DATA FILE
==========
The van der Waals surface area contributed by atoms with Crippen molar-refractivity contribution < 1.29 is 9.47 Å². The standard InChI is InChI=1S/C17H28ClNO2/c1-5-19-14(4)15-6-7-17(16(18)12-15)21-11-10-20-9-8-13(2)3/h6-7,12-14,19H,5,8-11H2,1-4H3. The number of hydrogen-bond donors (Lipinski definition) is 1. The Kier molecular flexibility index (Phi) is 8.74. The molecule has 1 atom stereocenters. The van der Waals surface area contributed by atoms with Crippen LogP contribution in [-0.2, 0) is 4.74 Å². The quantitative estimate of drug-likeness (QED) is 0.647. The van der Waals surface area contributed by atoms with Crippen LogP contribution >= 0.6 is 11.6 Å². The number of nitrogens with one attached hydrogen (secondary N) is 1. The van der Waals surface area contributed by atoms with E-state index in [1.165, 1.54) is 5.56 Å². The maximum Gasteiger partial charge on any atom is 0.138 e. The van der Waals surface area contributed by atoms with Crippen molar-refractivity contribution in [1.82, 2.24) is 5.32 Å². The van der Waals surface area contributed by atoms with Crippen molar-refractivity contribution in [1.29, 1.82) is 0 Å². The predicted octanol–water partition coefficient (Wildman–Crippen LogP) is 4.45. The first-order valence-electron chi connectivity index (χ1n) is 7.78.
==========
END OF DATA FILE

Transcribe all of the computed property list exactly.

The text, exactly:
The van der Waals surface area contributed by atoms with Crippen molar-refractivity contribution < 1.29 is 9.47 Å². The standard InChI is InChI=1S/C17H28ClNO2/c1-5-19-14(4)15-6-7-17(16(18)12-15)21-11-10-20-9-8-13(2)3/h6-7,12-14,19H,5,8-11H2,1-4H3. The number of hydrogen-bond donors (Lipinski definition) is 1. The Kier molecular flexibility index (Phi) is 8.74. The molecule has 1 atom stereocenters. The van der Waals surface area contributed by atoms with Crippen LogP contribution in [-0.2, 0) is 4.74 Å². The quantitative estimate of drug-likeness (QED) is 0.647. The van der Waals surface area contributed by atoms with Crippen LogP contribution >= 0.6 is 11.6 Å². The number of nitrogens with one attached hydrogen (secondary N) is 1. The van der Waals surface area contributed by atoms with E-state index in [1.165, 1.54) is 5.56 Å². The maximum Gasteiger partial charge on any atom is 0.138 e. The van der Waals surface area contributed by atoms with Crippen molar-refractivity contribution in [1.82, 2.24) is 5.32 Å². The van der Waals surface area contributed by atoms with Crippen molar-refractivity contribution in [1.29, 1.82) is 0 Å². The predicted octanol–water partition coefficient (Wildman–Crippen LogP) is 4.45. The first-order valence-electron chi connectivity index (χ1n) is 7.78.